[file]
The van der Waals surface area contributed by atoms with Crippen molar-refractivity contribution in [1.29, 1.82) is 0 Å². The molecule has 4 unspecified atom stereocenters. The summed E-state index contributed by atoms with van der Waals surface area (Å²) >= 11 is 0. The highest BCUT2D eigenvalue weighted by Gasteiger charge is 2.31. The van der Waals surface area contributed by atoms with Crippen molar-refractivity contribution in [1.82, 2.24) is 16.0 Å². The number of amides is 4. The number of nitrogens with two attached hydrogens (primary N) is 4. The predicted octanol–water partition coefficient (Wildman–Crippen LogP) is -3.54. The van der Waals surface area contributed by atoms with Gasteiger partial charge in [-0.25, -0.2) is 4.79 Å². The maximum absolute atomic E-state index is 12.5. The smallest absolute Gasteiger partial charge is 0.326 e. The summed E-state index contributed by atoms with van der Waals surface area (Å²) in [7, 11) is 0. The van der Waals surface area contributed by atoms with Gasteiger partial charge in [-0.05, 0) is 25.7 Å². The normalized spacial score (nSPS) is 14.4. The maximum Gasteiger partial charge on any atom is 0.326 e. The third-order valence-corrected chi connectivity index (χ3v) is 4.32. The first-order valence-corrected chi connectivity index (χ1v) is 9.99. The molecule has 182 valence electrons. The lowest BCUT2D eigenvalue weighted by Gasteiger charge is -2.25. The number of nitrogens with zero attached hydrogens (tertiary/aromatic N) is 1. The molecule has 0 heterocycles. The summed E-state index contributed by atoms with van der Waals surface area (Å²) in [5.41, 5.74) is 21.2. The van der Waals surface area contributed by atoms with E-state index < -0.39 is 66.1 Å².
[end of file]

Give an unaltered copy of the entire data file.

The van der Waals surface area contributed by atoms with Crippen molar-refractivity contribution in [1.29, 1.82) is 0 Å². The molecule has 4 unspecified atom stereocenters. The summed E-state index contributed by atoms with van der Waals surface area (Å²) >= 11 is 0. The highest BCUT2D eigenvalue weighted by Gasteiger charge is 2.31. The van der Waals surface area contributed by atoms with Crippen molar-refractivity contribution in [1.82, 2.24) is 16.0 Å². The number of amides is 4. The number of nitrogens with two attached hydrogens (primary N) is 4. The predicted octanol–water partition coefficient (Wildman–Crippen LogP) is -3.54. The van der Waals surface area contributed by atoms with Gasteiger partial charge in [-0.25, -0.2) is 4.79 Å². The maximum absolute atomic E-state index is 12.5. The smallest absolute Gasteiger partial charge is 0.326 e. The summed E-state index contributed by atoms with van der Waals surface area (Å²) in [7, 11) is 0. The van der Waals surface area contributed by atoms with Gasteiger partial charge in [-0.05, 0) is 25.7 Å². The normalized spacial score (nSPS) is 14.4. The maximum Gasteiger partial charge on any atom is 0.326 e. The third-order valence-corrected chi connectivity index (χ3v) is 4.32. The first-order valence-corrected chi connectivity index (χ1v) is 9.99. The molecule has 182 valence electrons. The lowest BCUT2D eigenvalue weighted by Gasteiger charge is -2.25. The number of nitrogens with zero attached hydrogens (tertiary/aromatic N) is 1. The molecule has 0 heterocycles. The summed E-state index contributed by atoms with van der Waals surface area (Å²) in [5.41, 5.74) is 21.2. The van der Waals surface area contributed by atoms with E-state index < -0.39 is 66.1 Å².